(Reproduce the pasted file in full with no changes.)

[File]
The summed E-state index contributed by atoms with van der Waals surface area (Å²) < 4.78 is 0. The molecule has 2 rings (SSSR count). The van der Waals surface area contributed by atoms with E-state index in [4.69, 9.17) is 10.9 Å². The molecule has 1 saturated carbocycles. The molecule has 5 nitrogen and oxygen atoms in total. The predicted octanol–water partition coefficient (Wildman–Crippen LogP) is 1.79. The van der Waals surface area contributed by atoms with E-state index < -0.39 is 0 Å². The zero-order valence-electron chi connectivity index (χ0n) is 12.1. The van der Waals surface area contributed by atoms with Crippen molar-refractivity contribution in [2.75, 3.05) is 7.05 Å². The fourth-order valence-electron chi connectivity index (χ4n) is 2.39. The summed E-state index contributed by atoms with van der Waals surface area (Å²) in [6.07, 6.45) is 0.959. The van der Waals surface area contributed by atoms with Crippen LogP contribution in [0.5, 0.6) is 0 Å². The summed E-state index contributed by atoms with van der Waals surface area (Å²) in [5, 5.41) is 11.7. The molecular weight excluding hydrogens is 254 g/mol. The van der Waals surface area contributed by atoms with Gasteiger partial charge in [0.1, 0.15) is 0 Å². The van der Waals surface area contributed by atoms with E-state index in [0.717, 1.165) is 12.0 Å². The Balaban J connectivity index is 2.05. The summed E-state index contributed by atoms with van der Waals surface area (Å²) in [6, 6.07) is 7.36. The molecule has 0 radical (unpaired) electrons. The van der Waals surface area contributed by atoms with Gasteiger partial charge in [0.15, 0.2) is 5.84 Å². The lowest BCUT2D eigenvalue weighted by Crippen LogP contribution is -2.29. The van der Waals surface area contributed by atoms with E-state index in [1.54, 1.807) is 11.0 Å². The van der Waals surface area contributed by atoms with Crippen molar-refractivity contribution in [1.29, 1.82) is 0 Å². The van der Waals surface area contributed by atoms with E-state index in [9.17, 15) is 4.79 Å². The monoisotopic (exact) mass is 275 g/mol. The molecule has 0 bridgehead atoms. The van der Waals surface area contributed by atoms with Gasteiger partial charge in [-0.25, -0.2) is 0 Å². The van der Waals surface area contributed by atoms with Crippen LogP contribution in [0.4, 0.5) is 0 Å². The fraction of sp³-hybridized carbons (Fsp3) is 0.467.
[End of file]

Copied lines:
The summed E-state index contributed by atoms with van der Waals surface area (Å²) < 4.78 is 0. The molecule has 2 rings (SSSR count). The van der Waals surface area contributed by atoms with E-state index in [4.69, 9.17) is 10.9 Å². The molecule has 1 saturated carbocycles. The molecule has 5 nitrogen and oxygen atoms in total. The predicted octanol–water partition coefficient (Wildman–Crippen LogP) is 1.79. The van der Waals surface area contributed by atoms with E-state index < -0.39 is 0 Å². The zero-order valence-electron chi connectivity index (χ0n) is 12.1. The van der Waals surface area contributed by atoms with Crippen molar-refractivity contribution in [2.75, 3.05) is 7.05 Å². The fourth-order valence-electron chi connectivity index (χ4n) is 2.39. The summed E-state index contributed by atoms with van der Waals surface area (Å²) in [6.07, 6.45) is 0.959. The van der Waals surface area contributed by atoms with Crippen LogP contribution in [0.5, 0.6) is 0 Å². The summed E-state index contributed by atoms with van der Waals surface area (Å²) in [5, 5.41) is 11.7. The molecular weight excluding hydrogens is 254 g/mol. The van der Waals surface area contributed by atoms with Gasteiger partial charge in [0.1, 0.15) is 0 Å². The van der Waals surface area contributed by atoms with E-state index in [0.717, 1.165) is 12.0 Å². The Balaban J connectivity index is 2.05. The summed E-state index contributed by atoms with van der Waals surface area (Å²) in [6, 6.07) is 7.36. The molecule has 0 radical (unpaired) electrons. The van der Waals surface area contributed by atoms with Gasteiger partial charge in [0.15, 0.2) is 5.84 Å². The lowest BCUT2D eigenvalue weighted by Crippen LogP contribution is -2.29. The van der Waals surface area contributed by atoms with E-state index in [1.54, 1.807) is 11.0 Å². The van der Waals surface area contributed by atoms with Crippen molar-refractivity contribution in [1.29, 1.82) is 0 Å². The van der Waals surface area contributed by atoms with E-state index in [9.17, 15) is 4.79 Å². The monoisotopic (exact) mass is 275 g/mol. The molecule has 0 bridgehead atoms. The van der Waals surface area contributed by atoms with Gasteiger partial charge in [-0.25, -0.2) is 0 Å². The van der Waals surface area contributed by atoms with Crippen LogP contribution in [0.4, 0.5) is 0 Å². The fraction of sp³-hybridized carbons (Fsp3) is 0.467.